Calochortus uniflorus

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Calochortus uniflorus
Calochortusuniflorus.jpg
Scientific classification
Kingdom: Plantae
(unranked): Angiosperms
(unranked): Monocots
Order: Liliales
Family: Liliaceae
Genus: Calochortus
Species: C. uniflorus
Binomial name
Calochortus uniflorus
Hook. & Arn. 1840 not Hook. f. 1869
Synonyms[1]
  • Cyclobothra uniflora (Hook. & Arn.) Kunth
  • Calochortus lilacinus Kellogg
  • Calochortus uniflorus Hook.f.

Calochortus uniflorus is a species of flowering plant in the lily family known by the common names Monterey mariposa lily and large-flowered star-tulip.[2][3][4] It is native to western Oregon and to California as far south as San Luis Obispo County. It grows in moist areas, such as meadows, in coastal hills and lower-elevation mountains. Most of the populations are found in the Coast Ranges, but some occur in the Cascades and in the foothills of the Sierra Nevada.[5][6]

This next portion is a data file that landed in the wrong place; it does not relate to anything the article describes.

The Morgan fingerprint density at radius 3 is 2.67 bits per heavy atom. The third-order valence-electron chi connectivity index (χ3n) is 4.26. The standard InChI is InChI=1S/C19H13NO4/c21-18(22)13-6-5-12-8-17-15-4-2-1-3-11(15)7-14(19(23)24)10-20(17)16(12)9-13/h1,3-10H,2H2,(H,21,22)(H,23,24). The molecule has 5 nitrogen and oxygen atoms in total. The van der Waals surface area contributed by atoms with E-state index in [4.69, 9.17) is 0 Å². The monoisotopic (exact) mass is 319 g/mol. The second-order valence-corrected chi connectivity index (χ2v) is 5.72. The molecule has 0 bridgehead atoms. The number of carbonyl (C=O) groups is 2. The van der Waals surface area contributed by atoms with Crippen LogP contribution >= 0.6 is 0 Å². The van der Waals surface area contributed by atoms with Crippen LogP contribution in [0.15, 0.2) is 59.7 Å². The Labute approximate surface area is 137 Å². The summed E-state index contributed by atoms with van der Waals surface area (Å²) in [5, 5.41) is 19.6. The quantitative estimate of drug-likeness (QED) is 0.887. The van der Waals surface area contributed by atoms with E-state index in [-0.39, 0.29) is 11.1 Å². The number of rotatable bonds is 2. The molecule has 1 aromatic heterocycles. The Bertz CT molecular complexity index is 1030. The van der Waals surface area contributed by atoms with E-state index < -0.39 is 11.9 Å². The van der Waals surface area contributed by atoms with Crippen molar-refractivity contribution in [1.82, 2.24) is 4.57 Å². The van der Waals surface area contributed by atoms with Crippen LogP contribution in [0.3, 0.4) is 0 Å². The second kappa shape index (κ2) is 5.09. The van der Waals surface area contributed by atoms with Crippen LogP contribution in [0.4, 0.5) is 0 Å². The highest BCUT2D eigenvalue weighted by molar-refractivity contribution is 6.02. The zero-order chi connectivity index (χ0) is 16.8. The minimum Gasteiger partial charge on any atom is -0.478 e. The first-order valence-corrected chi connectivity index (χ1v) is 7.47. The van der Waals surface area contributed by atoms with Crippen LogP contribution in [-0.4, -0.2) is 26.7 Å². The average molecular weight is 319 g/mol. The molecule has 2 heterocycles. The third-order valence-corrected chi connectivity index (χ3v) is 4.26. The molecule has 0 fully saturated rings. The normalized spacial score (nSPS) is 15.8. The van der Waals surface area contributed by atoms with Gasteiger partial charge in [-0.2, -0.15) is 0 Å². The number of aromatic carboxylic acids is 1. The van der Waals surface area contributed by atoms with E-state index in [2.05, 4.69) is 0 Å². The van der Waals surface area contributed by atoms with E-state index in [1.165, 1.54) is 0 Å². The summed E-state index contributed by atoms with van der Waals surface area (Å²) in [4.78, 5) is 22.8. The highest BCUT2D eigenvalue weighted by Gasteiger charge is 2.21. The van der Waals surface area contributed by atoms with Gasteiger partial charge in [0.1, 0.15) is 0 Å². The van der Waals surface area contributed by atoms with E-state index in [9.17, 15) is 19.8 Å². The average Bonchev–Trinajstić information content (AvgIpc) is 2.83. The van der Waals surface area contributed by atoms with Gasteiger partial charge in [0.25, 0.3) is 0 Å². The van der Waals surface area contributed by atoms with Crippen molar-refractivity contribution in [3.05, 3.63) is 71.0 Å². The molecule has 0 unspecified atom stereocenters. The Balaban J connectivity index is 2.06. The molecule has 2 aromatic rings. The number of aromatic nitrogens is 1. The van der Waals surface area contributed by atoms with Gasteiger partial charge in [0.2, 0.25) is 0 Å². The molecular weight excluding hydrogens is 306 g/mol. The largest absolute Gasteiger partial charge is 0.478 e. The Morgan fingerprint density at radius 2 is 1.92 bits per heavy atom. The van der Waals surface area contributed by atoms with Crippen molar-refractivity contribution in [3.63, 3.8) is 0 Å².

Calochortus uniflorus is a perennial herb producing a short, unbranching stem generally less than 5 centimeters tall. The basal leaf is up to 40 centimeters long and does not wither by flowering; there may be one or more shorter leaves farther up the stem. The inflorescence is a loose cluster of 1 to 5 erect, bell-shaped flowers. Each flower has three petals up to about 3 centimeters long and three shorter sepals beneath. The petals are white to pink in color and may have purple spotting near the bases. The fruit is a capsule up to 2.5 centimeters long.[7]

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